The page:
Because of the passage in 2010 of the Patient Protection and Affordable Care Act, more popularly known as Obamacare, our health care in the future could potentially change quite dramatically. Many opponents had hoped that the Supreme Court would rule it unconstitutional, but that ship sailed in late June.
One of the key features of the Affordable Care Act (ACA) is the Independent Payment Advisory Board. Critics feel that this board will basically decide who gets what treatment—and who doesn’t.
Some critics have called the Independent Payment Advisory Board a “death panel.” Is that a fair criticism?
Amy Ridenour, president of the National Center for Public Policy Research, thinks it is. She said that it “basically says, if a piece of medical technology, a drug, a procedure is more expensive than the government thinks is worth saving your life, or your mom’s life, or your six-year-old son’s life, then you’re not going to get it or they’re not going to get it: that is a death panel.”
Dr. David Stevens, president of the Christian Medical and Dental Association, decries the political (as opposed to medical) nature of the board: “That panel doesn’t have one physician on it. It’s going to be government bureaucrats in Washington making the decision who’s going to get care and who’s not. That scares me, and it should scare you.”
Dr. Stevens adds, “We’re going to see in funding decisions this whole quality of life ethic; is this person worth saving? Are they going to have a good enough quality of life to pay for this?”
The quality of life ethic is a utilitarian approach to human life. In contrast to that is the sanctity of human life view—based on the Judeo-Christian concept that every human being is made in the image of God and therefore has intrinsic value.
Dr. Stevens sums up the medical implications of a sanctity of life ethic: “Life is sacred. From the moment of conception to the point of natural death; therefore, we must treasure it and preserve it where we can.”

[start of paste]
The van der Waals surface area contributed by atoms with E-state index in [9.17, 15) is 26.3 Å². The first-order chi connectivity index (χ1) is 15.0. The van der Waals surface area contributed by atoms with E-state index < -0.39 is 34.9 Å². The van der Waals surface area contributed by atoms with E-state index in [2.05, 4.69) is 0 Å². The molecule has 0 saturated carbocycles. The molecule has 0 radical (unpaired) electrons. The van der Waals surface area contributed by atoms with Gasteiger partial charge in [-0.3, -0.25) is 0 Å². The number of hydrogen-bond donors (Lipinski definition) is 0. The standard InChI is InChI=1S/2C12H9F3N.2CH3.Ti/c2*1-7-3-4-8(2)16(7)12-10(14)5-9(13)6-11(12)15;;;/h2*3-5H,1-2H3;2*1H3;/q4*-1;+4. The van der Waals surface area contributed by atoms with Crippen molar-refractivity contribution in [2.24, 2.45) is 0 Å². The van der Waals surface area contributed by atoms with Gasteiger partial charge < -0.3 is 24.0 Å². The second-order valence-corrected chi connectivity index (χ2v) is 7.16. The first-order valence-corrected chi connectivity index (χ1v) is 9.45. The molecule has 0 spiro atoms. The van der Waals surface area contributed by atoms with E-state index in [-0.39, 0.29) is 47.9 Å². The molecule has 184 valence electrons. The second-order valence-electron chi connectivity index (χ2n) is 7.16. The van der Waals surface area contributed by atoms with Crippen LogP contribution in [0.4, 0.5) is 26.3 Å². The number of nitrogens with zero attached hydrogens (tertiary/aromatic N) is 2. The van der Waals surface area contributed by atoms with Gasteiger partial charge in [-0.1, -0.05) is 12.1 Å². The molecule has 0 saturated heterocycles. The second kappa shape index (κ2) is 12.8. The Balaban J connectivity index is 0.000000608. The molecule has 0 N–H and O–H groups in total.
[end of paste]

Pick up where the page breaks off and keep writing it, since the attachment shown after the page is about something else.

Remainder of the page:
Grace-Marie Turner of the Galen Institute, a think-tank in the Washington, D.C. area that focuses on medial issues, asks: “How much is your life worth, to the government, not you and your family?” Unless something changes, the Independent Payment Advisory Board will make those decisions and not you and your family.
Back in the 1990s, when I spoke with columnist Cal Thomas about Hilary Clinton’s push for nationalized health care. He was concerned about medical decisions based on the quality of life ethic. He observed, “This means that the government based on a formula it will come up with will decide basically who shall live and who shall die.”
He honed in on the potential implications of this. “Now they’ll begin as they usually do in these sorts of cases with the extreme cases: 98 year old Alzheimer’s and cancer sufferers with multiple kidney dysfunctions, and then everybody will agree that maybe we shouldn’t spend several millions of dollars to extend that kind of life. But it will be a very short move from that, as we’ve seen with abortion, and increasingly with infanticide, to the government deciding your life is no longer valuable therefore, we are not going to pay to sustain it.”
Many critics of the healthcare overhaul bill see it moving us closer to complete nationalized healthcare, as we see, for example, in the United Kingdom or Canada.
Grace-Marie Turner says, “Well, in the United States we don’t have rationing of care yet, but in the UK they absolutely do….Survival for breast cancer in the United States is about fifty percent higher than it is in the UK; it’s dramatically higher for prostate cancer. In the United States ninety-two percent of men diagnosed with prostate cancer are alive five years later; in Great Britain only fifty percent are.”
Amy Ridenour co-authored a book, Shattered Lives, which documents the horrors that can result from a nationalized health care system. The book contains one hundred individual stories, such as people from Great Britain (Amy says it’s six percent) who have resorted to pulling their own teeth because of the long waiting list to see the dentist. She said, “In any given year the British Government estimates that seven hundred and fifty thousand people are on a waiting list for surgery. Now some of those people die.”
The most troubling thing about the ACA is how it may well drive out of medicine some of the most caring and conscientious doctors and nurses—those of conscience.
Dr. Stevens comments, “Many Christian doctors are very concerned about what this is going to mean to them personally. They’re already being pressured, discriminated against because of their unwillingness to do abortions or provide certain forms of birth control or other aspects of health care where they have religious reasons—they do not want to participate.”
A study by the Doctor Patient Medical Association found that 83 percent of American physicians have considered leaving the field because of “Obamacare” (dailycaller.com, 7/9/2012).
In the future who will control our choices in this realm? On November 6, we will find out who will control our healthcare. Your vote can help determine that outcome.